The clinical spectrum of varicella ranges from self-limiting disease to potentially life-threatening complications, most of which affect preschool-aged children in the absence of a childhood vaccination program (1, 6). Bacterial skin and soft-tissue infections contribute a large proportion of complications, with GAS being the leading pathogen (5, 7). In adult patients, risk factors for invasive GAS diseases include immunodeficiency states, intravenous drug abuse and comorbidities of different organs. In children however infection with VZV is an important risk factor (12). Skin lesions caused by VZV disrupt its integrity, potentially providing portals for bacterial entry into the bloodstream. On the other hand, VZV infection causes a temporary acquired immunodeficiency with impairment of various immunologic functions of cellular immunity (13, 14). S. pyogenes on its own has a large repertoire of virulence factors which can be expressed depending on bacterial transcriptome modifications. The M protein gene (emm) encodes the cell surface M virulence protein, responsible for at least 100 S. pyogenes M serotypes. Virulence factors can facilitate optimal adherence and colonization to cells and tissues, resistance to the innate immune system (particularly opsonophagocytosis), degradation of the tissue barrier and spread within the human host (15).
Our patient presented with varicella and GAS associated NF and developed, as a further complication, IE which finally resulted in rupture of chordae tendineae of the mitral valve needing cardiac surgery. He did not have pre-existing heart disease. In general IE is a rare entity in children especially without pre-existing heart disease or central venous catheters in situ (16). The most frequently reported pathogens of bacterial IE in children are S. aureus (57%), S. viridans sp. (20%), and coagulase-negative staphylococci (14%) (10, 11). S. pyogenes is rarely (<3%) described as the cause of IE in patients under the age of 21 years (11). The percentage of endocarditis in patients >10 years associated with invasive GAS reported in the United States between 2005 and 2012 was 1.5% (17). In France during a similar time period the rate was 0.6% in adult patients (18).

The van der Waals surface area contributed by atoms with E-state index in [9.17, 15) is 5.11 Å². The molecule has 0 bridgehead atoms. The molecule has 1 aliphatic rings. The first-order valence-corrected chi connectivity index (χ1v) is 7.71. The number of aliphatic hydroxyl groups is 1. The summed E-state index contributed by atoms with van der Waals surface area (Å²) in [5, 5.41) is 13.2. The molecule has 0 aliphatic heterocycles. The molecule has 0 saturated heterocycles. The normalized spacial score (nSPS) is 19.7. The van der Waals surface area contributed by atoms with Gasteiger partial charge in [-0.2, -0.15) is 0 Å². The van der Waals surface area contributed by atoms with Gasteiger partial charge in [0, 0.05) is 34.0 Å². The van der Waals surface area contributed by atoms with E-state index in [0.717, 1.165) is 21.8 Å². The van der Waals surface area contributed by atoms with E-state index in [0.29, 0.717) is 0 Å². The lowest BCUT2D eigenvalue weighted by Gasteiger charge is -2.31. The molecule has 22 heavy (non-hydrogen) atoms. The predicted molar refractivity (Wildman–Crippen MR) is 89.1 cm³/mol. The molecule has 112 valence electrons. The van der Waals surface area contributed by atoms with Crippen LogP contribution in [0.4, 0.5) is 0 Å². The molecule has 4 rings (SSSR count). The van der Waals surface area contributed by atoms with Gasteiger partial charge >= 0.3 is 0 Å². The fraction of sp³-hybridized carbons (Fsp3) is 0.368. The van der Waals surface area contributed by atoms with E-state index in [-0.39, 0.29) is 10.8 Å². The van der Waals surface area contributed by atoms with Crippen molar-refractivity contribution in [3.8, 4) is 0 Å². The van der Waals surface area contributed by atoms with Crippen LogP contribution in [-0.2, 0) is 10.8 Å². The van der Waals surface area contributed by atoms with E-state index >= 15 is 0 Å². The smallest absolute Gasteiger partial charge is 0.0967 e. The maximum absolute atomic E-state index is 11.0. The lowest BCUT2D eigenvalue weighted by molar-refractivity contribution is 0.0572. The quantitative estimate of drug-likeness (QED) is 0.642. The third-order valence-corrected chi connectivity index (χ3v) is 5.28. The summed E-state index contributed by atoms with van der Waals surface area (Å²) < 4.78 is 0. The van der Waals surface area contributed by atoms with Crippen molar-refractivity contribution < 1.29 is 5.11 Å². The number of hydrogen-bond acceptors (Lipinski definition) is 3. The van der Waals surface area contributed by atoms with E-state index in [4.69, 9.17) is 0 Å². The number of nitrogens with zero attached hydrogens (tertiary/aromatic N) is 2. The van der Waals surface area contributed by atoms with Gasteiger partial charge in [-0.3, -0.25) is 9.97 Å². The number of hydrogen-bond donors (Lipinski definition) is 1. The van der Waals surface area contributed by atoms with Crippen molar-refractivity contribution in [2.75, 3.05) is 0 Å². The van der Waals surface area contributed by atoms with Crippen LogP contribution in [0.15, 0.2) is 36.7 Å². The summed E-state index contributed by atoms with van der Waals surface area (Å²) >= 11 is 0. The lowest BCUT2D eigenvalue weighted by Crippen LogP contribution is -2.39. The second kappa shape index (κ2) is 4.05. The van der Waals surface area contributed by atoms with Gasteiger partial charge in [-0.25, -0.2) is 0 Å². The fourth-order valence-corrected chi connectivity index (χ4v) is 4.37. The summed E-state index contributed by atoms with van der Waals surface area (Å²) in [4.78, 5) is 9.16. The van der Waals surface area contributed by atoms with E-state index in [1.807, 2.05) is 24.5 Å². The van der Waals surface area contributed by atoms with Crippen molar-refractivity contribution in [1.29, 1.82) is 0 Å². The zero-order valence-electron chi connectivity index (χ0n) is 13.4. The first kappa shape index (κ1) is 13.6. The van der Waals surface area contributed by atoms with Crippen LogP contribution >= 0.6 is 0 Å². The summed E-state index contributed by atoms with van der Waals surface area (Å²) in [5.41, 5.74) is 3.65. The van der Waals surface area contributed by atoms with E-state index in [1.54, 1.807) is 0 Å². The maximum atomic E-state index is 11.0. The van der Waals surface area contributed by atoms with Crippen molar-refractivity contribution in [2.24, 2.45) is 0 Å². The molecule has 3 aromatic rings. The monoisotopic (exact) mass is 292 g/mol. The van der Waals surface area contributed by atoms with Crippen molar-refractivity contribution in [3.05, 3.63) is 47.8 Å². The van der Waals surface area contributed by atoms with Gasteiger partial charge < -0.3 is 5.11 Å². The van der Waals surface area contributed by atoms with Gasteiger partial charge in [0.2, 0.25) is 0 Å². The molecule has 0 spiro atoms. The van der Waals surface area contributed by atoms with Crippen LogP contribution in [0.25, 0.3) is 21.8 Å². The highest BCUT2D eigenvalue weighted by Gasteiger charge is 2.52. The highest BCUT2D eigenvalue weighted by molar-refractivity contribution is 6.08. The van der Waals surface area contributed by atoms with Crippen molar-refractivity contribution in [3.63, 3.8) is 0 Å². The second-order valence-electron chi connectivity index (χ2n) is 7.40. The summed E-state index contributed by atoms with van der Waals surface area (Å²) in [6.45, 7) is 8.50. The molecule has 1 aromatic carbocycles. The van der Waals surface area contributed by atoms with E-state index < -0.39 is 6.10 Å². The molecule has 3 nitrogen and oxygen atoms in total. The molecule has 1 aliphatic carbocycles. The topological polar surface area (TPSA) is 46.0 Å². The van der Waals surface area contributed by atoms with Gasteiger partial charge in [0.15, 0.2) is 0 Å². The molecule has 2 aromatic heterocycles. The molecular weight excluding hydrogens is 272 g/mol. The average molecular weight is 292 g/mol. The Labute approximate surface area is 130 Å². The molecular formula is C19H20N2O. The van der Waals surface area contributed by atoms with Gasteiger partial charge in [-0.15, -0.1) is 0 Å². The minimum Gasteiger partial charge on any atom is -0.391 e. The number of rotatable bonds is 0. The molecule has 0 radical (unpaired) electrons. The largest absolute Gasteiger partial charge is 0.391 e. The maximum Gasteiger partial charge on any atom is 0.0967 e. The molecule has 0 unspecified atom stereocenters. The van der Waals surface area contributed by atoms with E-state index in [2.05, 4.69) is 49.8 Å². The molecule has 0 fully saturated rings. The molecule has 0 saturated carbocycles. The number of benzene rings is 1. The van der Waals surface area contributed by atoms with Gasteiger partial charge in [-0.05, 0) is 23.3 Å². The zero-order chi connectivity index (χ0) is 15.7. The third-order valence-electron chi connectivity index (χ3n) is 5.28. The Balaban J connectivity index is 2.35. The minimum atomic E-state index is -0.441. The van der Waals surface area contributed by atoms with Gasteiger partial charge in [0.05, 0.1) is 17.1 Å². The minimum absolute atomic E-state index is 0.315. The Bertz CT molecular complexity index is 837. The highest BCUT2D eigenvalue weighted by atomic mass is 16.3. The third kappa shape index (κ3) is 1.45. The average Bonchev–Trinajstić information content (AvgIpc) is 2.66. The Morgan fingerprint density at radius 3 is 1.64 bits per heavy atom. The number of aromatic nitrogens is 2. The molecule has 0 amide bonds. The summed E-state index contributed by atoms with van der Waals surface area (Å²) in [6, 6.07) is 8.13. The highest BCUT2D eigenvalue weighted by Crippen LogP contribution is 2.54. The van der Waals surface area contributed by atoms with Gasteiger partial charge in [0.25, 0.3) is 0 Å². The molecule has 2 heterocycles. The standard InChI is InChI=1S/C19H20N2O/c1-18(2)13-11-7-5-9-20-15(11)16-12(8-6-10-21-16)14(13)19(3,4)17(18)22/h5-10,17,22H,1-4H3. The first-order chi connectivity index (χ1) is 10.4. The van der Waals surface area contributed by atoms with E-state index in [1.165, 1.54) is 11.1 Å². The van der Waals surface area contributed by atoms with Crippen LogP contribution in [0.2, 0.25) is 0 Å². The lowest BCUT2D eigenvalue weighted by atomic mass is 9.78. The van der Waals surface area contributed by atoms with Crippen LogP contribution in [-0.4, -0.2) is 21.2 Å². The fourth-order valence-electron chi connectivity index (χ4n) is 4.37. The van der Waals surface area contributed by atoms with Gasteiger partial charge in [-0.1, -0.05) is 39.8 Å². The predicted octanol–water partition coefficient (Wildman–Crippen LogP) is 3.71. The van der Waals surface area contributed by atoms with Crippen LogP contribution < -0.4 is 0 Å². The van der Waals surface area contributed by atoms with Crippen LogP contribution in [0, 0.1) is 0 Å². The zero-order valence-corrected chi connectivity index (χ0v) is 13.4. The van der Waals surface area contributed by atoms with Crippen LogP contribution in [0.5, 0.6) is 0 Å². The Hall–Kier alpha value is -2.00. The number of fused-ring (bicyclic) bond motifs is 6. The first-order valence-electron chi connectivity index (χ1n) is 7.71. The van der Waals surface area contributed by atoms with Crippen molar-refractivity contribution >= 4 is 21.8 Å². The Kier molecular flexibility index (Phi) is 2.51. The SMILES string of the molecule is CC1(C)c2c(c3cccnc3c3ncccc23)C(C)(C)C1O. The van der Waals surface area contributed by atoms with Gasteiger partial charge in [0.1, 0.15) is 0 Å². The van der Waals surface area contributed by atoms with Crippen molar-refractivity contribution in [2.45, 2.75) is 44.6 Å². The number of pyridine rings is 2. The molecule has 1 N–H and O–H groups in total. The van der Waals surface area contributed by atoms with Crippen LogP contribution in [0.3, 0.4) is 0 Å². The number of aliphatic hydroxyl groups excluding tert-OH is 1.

We performed a literature review, as described above with the usual limitations, and found a total of only 18 children since 1942 with GAS associated IE—our patient excluded (Table 1). The median age of these children was 5 years. In only four cases M serotyping was performed, however different serotypes were responsible for IE (31, 32). We did not perform serotyping in our case. Ogura et al. focused their review on M serotypes including adult patients but did not find any particular serotype association for IE (32). We wanted to compare our case with other pediatric cases in the literature focussing on antecedent illness, complications and outcome. Five patients (28%) had varicella as antecedent illness. None of them developed necrotising fasciitis due to bacterial superinfection of the skin. Fourteen (78%) of these children had no pre-existing cardiac abnormalities and six (33%) had mitral valve involvement; Three (17%) were lethal. In a Japanese nationwide survey of rupture of the chordae tendineae of the mitral valve in infants, 95 cases were reported between 1995 and 2013. Interestingly, most cases were diagnosed as idiopathic. One infant had IE caused by S. epidermidis. None of these 95 infants with rupture of the chordae tendineae of the mitral valve where GAS associated (33).
Due to the multiple complications and severity of disease observed in our case, an underlying immunodeficiency may be postulated. Our child had no “red flags” from his family history or past medical history. Screening investigations for a possible defect in his cellular or humoral immune system were unremarkable. HIV screening was negative too. Extended investigations to review complement functions we did not perform. We postulate that the temporarily induced immunodeficiency state by VZV, the virulence factors expressed by GAS and the high bacterial load facilitated by the NF gave room to the course of the complications of our case.